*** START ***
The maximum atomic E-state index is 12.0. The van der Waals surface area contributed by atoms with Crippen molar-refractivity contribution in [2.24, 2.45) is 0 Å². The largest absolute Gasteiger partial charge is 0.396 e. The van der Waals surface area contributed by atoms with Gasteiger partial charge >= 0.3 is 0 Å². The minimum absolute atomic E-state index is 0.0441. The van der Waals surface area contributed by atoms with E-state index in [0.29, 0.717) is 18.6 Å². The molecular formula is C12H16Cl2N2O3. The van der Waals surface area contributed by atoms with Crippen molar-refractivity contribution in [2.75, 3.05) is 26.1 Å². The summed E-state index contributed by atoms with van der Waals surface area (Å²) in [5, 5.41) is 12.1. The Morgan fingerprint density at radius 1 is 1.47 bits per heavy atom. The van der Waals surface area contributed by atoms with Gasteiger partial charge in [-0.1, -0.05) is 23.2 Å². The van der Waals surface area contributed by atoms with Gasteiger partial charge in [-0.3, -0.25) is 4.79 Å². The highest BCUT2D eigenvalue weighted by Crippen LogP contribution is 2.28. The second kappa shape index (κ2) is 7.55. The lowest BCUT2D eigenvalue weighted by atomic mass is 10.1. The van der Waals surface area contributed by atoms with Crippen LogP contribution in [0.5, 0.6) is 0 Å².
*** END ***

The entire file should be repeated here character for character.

The maximum atomic E-state index is 12.0. The van der Waals surface area contributed by atoms with Crippen molar-refractivity contribution in [2.24, 2.45) is 0 Å². The largest absolute Gasteiger partial charge is 0.396 e. The van der Waals surface area contributed by atoms with Gasteiger partial charge >= 0.3 is 0 Å². The minimum absolute atomic E-state index is 0.0441. The van der Waals surface area contributed by atoms with E-state index in [0.29, 0.717) is 18.6 Å². The molecular formula is C12H16Cl2N2O3. The van der Waals surface area contributed by atoms with Crippen molar-refractivity contribution in [2.75, 3.05) is 26.1 Å². The summed E-state index contributed by atoms with van der Waals surface area (Å²) in [5, 5.41) is 12.1. The Morgan fingerprint density at radius 1 is 1.47 bits per heavy atom. The van der Waals surface area contributed by atoms with Gasteiger partial charge in [-0.1, -0.05) is 23.2 Å². The van der Waals surface area contributed by atoms with Gasteiger partial charge in [-0.3, -0.25) is 4.79 Å². The highest BCUT2D eigenvalue weighted by Crippen LogP contribution is 2.28. The second kappa shape index (κ2) is 7.55. The lowest BCUT2D eigenvalue weighted by atomic mass is 10.1. The van der Waals surface area contributed by atoms with Crippen LogP contribution in [0.5, 0.6) is 0 Å².